A condominium unit owners personal policy is known as an HO-6 is one of the toughest personal policies to correctly set up. The policy must cover your belongings, personal liability, and also the interior structural parts of your unit not covered by the association master policy. Be sure to examine the association documents to see exactly what part of the structural interior of your unit you are required to insure. In most cases the unit owner will have to insure everything beyond the bare walls and bare floor. If the association documents don’t clearly spell it out, you are most likely responsible for everything structural inside your unit. This includes carpeting, hardwood flooring, any floor and wall tile, bathroom fixtures, kitchen cabinetry, countertops, appliances, lighting fixtures, etc. Make a list of the structural items you need to insure, and then estimate the labor and materials cost to replace each.

Other things to consider when purchasing a condominium unit owner policy

  • Upgrading your policy to cover “special perils” will give you the best piece of mind. The policy will cover all losses (unless they are specifically excluded)
  • Loss assessment coverage will cover you against assessments made by the association due to shortfalls of coverage gaps in the master policy.
  • Certain associations will make an individual unit owner pay the entire master policy deductible is a claim stems from his/her specific unit. Purchasing deductible assessment coverage on your personal unit owner policy will pay the associations deductible should a situation like this arise.
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HO-6 Condominium Unit Owner Policies and the Master Policy Deductible

For those of you that own a condominium unit you are likely familiar with the unit owner’s policy known as an “HO-6”. The “HO-6” is a form created by a company called ISO that most insurance companies use to write their condominium policies. Sure, some companies will tweak the “form” to create a semi-custom policy but generally speaking the HO-6 is a pretty standard policy across the board. Typical coverages include the structure, liability, loss of use, personal property, and loss assessment. Sounds easy enough, right?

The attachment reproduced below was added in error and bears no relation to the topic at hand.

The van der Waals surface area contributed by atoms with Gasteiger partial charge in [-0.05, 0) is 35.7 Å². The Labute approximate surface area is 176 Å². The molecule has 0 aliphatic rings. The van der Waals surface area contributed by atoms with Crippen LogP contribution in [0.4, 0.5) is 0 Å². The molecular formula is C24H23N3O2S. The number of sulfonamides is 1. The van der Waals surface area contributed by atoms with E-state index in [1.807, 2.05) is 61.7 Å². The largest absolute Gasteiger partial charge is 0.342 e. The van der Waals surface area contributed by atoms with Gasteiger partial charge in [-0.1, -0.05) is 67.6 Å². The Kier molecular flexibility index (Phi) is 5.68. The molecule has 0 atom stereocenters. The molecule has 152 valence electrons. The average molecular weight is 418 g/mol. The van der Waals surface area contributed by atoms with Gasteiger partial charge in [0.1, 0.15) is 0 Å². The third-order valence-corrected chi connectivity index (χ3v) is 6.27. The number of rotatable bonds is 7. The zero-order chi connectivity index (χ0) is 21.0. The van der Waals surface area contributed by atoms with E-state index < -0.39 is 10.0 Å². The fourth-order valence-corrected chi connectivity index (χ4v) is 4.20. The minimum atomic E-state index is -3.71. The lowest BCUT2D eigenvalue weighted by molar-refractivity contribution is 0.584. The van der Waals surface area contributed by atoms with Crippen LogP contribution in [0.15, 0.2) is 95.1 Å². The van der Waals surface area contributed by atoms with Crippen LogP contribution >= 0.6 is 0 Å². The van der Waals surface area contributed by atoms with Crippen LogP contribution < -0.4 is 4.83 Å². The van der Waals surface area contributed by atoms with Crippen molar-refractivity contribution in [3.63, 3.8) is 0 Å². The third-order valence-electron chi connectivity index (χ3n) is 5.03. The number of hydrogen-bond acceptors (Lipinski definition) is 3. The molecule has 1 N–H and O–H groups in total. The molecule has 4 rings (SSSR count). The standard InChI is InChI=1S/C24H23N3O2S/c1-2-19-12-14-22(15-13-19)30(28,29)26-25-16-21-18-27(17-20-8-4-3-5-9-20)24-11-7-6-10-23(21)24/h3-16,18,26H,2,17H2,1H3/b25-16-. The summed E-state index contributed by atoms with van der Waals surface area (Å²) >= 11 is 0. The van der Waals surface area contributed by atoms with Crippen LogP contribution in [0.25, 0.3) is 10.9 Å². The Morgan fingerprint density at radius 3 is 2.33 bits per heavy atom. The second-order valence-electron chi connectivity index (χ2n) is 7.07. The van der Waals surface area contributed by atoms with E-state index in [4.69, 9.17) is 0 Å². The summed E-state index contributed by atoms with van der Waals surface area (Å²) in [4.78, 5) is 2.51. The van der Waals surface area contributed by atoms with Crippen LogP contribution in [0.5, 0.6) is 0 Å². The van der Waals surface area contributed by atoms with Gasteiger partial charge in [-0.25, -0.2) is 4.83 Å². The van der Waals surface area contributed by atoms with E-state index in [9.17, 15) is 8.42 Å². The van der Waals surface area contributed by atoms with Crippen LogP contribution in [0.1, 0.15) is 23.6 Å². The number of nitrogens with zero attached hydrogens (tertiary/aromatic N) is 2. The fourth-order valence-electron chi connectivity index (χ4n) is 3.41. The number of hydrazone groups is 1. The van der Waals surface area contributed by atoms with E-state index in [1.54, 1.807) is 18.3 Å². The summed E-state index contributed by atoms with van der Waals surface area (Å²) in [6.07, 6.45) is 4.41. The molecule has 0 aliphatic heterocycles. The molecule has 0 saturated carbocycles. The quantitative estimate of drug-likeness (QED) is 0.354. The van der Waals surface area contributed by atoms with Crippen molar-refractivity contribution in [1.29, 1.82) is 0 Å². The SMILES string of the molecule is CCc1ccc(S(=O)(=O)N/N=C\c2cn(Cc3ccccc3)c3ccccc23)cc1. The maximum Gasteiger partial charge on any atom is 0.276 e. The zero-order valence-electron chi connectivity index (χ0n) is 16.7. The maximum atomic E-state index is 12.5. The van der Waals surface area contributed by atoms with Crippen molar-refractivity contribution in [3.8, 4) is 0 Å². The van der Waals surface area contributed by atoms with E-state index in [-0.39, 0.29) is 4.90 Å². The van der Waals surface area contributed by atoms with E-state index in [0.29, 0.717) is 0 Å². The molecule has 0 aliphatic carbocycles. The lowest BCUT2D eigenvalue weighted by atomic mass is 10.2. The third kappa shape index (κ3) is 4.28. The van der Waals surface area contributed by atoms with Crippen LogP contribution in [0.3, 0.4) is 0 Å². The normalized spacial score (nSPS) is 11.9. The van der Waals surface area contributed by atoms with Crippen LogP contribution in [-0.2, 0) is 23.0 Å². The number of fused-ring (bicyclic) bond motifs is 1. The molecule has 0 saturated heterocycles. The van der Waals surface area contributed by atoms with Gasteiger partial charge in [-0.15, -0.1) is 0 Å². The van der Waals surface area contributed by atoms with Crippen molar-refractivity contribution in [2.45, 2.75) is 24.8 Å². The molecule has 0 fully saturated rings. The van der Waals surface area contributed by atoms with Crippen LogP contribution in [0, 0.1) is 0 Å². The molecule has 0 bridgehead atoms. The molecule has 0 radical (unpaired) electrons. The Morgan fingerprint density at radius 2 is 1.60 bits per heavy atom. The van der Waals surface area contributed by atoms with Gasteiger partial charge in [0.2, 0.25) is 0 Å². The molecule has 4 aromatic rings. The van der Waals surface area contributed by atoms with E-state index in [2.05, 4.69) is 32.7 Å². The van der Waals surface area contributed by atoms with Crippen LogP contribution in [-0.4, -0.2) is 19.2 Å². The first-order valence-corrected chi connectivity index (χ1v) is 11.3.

Wrong! Here’s why: The HO-6 form identifies itself as a form of “excess insurance”. Meaning, your associations master policy is the primary insurance in this case. In the recent years association master policies have become significantly more expensive. One way that associations have attempted to control these premiums is by raising the deductible on these master policies. A $1,000 deductible now may be $5,000, $10,000, or in some coastal areas as much as $250,000! Although they keep the premiums in check, these higher deductibles come with one very large caveat. If a single unit owner is fully responsible for a covered loss, guess who is also responsible (depending on the association by laws) for covering this high deductible….the unit owner.

Trade publications keep mentioning deductible assessment coverage and how every unit owner needs to get it in order to cover the master policy’s deductible should they ever be responsible for paying it. This is a good point, however, this too comes with a caveat. I have yet to come across a company that sells an add-on to the HO-6 for covering the associations deductible. In reality, for a company to offer this coverage, it would be an underwriting nightmare. To rate this coverage accurately, HO-6 writing companies would need to review the master policy, review the association by laws, as well as obtain loss runs from previous claims on this master policy to see who was responsible for them all.

I have spent many hours pondering this issue and how it can be solved. Sure you can go back and lower the master policy deductible but then unit owners would be complaining about their HOA fees increasing due to their higher premiums. You could ask unit owners to share the expense of a master policy deductible, but who am I kidding, that would never fly. You could have the association foot the master policy deductible and surcharge the responsible party until they pay it back, but what happens if that person moves and no longer pays HOA fees? Companies that write master policies are quick to tell unit owners to “get something in writing from your HO-6 agent stating that your HO-6 will cover the master policy deductible”. That’s easier said than done. In the end I think one of two things will happen: 1. States will legislate on this matter most likely forcing HO-6 companies to pay the association deductible resulting in an overall increase in HO-6 premiums, or associations will eventually reverse the trend of raising deductibles and succumb to higher master policy premiums and monthly HOA fees for their unit owners in exchange for peace of mind.